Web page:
Embarking on the journey to become a Dyslexia Therapist is an exhilarating endeavor, and at the heart of this transformative experience lies ASDEC’s Language I course. ASDEC’s Language I course isn't just another class; it's a pivotal step toward earning the professional title of Certified Academic Language Therapist (CALT) through the Academic Language Therapy Association (ALTA). Scheduled for January 2024, the course meets virtually and includes hands-on, guided practice with the aim of meeting the individual needs of adult learners.
Before delving further into the Language 1 class, I wanted to share a bit about my journey to becoming a CALT.
Back in my college days as an elementary education major, I assumed that papers, tests, practicum experiences, and the like would prepare me for the challenges of being in the classroom. While much of the theory I learned was useful, not all of it proved practical. As many teachers can attest, the transition from learning to be a teacher to actually being one is a significant leap. I grasped many essentials for successful classroom management and organization, fully aware that it would be a challenge. But armed with hard work and energy, I was ready to roll up my sleeves and be an effective teacher. After all, I had a degree!
Now, after my fellow teachers have had a good laugh, let's continue.
I quickly discovered how dreadfully my whole-language-based college reading preparation had failed me in actually teaching reading. Despite being a proficient reader, I couldn't rely on my early reading experiences to bridge the gap. My only solace was knowing I wasn't adequately prepared and hoping for a position in an intermediate grade where all the kids already knew how to read.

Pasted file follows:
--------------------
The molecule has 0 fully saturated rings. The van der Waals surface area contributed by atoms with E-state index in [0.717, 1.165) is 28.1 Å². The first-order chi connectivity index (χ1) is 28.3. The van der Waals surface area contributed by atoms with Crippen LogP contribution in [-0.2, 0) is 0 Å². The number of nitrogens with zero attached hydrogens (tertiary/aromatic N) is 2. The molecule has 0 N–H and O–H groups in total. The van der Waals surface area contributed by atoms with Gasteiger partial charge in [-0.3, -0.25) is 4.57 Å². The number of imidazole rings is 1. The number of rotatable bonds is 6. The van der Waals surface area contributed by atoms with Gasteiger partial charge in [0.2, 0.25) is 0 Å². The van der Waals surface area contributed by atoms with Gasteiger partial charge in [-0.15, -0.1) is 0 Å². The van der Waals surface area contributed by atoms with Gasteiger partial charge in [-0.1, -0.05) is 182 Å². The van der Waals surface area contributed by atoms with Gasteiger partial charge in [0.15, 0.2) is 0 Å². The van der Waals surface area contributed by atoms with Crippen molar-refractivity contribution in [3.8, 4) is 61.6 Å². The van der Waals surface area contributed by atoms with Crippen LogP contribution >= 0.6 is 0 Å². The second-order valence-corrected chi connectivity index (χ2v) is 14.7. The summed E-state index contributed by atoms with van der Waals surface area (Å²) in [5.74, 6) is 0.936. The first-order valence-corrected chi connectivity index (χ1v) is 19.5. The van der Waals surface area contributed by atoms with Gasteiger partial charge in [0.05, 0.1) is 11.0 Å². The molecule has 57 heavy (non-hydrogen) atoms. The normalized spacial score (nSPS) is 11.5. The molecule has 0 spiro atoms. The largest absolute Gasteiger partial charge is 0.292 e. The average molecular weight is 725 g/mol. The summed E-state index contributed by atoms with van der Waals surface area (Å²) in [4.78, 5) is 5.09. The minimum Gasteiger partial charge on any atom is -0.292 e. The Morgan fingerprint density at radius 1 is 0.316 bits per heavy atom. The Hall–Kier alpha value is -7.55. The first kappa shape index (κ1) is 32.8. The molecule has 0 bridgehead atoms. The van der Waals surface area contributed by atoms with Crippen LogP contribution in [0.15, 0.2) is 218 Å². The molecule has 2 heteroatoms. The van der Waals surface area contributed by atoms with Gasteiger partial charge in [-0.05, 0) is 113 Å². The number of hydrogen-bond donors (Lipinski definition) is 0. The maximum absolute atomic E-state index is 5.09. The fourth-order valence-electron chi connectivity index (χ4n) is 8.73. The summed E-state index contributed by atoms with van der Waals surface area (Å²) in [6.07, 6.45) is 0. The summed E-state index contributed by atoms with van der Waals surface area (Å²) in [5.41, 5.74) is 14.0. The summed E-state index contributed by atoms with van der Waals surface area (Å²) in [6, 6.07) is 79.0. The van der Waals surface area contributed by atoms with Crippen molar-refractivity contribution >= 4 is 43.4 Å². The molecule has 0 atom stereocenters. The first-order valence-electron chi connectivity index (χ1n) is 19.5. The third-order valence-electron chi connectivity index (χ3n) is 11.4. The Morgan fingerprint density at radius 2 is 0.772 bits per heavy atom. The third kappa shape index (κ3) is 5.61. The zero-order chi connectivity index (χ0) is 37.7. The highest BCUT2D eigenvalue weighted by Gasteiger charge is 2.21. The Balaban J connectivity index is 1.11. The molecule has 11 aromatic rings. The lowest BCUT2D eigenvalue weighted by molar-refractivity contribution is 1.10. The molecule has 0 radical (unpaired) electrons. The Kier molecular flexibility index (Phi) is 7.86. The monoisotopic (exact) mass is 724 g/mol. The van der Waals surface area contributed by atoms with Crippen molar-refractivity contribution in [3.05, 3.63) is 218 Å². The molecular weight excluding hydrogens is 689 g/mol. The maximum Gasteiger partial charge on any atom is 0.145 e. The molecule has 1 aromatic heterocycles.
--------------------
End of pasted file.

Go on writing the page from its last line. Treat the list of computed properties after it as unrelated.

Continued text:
Again, please continue after another laugh break.
I then entered a master’s program in education, specializing in reading, aiming to strengthen my poor knowledge of teaching reading. The assumption was that having a master’s degree in reading would make me a more confident, successful teacher of reading. I learned various assessment methods to identify weaknesses, excellent comprehension strategies, and techniques for teaching vocabulary. However, there was a gap in methodology. I lacked an understanding of the structure of the English language and was not taught it. Ignorantly, like many teachers, I would reference the lack of structure, insinuating that our language was just confusing. I cringe when recalling those times.
Fast forward several years to when my second born was diagnosed with dyslexia. Like many parents, I delved into research, sorting through both bogus information and effective strategies. Once again, although armed with another degree, I had little knowledge of how to teach reading to a typical reader much less a struggling reader. At this point, I was confident in my understanding of dyslexia but equally certain that I was not qualified to remediate it. During one of my “meet a friend for coffee whose kid was just diagnosed with dyslexia” dates, fate was at work. In helping my friend find someone qualified as a certified dyslexia therapist, I stumbled upon ASDEC, The Atlantic Seaboard Dyslexia Education Center, and my incredible journey to effective teaching of reading began in ASDEC’s Language 1 course.
Language 1 teaches the characteristics of dyslexia and effective methods in multisensory language instruction, as identified b y the American Academy of Pediatrics and The International Dyslexia Association. Through a potent therapy level curriculum, Sounds In Syllables developed by Sandra Dillon, methodology, theory, and practice are combined to teach participants effective strategies in reading, writing, and spelling remediation. Participants learn diagnostic and prescriptive techniques to meet the needs of individual learners because, as the saying goes, once you've met one dyslexic student, you've met ONE dyslexic student.
Language 1 with ASDEC was the missing piece of my educational puzzle that I had been searching for as both a student and a parent. I will always be grateful for fate tapping me on the shoulder. I am eagerly looking forward to meeting you in the January 2024 cohort as you embark on your exhilarating journey of effective instruction as a dyslexia therapist!